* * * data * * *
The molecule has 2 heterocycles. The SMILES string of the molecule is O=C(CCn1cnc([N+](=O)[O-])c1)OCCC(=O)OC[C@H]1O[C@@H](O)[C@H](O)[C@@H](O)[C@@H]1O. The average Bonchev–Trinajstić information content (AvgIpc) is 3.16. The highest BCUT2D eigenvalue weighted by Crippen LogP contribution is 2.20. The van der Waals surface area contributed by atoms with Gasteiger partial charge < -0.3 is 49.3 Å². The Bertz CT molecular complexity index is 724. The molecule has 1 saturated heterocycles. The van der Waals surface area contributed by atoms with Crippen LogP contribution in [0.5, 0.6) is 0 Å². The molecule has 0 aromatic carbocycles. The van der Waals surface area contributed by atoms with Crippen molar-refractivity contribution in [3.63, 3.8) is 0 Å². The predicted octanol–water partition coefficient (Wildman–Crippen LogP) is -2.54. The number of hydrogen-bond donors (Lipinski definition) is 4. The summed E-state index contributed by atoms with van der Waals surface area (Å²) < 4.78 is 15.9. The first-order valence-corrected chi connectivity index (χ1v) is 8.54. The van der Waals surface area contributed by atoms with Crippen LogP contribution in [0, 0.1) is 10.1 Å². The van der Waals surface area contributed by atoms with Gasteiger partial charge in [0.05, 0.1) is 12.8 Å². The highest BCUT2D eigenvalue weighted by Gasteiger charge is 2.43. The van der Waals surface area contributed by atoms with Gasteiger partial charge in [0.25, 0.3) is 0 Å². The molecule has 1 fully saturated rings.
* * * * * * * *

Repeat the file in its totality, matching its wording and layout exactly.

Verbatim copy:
The molecule has 2 heterocycles. The SMILES string of the molecule is O=C(CCn1cnc([N+](=O)[O-])c1)OCCC(=O)OC[C@H]1O[C@@H](O)[C@H](O)[C@@H](O)[C@@H]1O. The average Bonchev–Trinajstić information content (AvgIpc) is 3.16. The highest BCUT2D eigenvalue weighted by Crippen LogP contribution is 2.20. The van der Waals surface area contributed by atoms with Gasteiger partial charge < -0.3 is 49.3 Å². The Bertz CT molecular complexity index is 724. The molecule has 1 saturated heterocycles. The van der Waals surface area contributed by atoms with Crippen LogP contribution in [0.5, 0.6) is 0 Å². The molecule has 0 aromatic carbocycles. The van der Waals surface area contributed by atoms with Crippen molar-refractivity contribution in [3.63, 3.8) is 0 Å². The predicted octanol–water partition coefficient (Wildman–Crippen LogP) is -2.54. The number of hydrogen-bond donors (Lipinski definition) is 4. The summed E-state index contributed by atoms with van der Waals surface area (Å²) < 4.78 is 15.9. The first-order valence-corrected chi connectivity index (χ1v) is 8.54. The van der Waals surface area contributed by atoms with Crippen LogP contribution in [0, 0.1) is 10.1 Å². The van der Waals surface area contributed by atoms with Gasteiger partial charge in [0.05, 0.1) is 12.8 Å². The highest BCUT2D eigenvalue weighted by Gasteiger charge is 2.43. The van der Waals surface area contributed by atoms with Gasteiger partial charge in [0.25, 0.3) is 0 Å². The molecule has 1 fully saturated rings.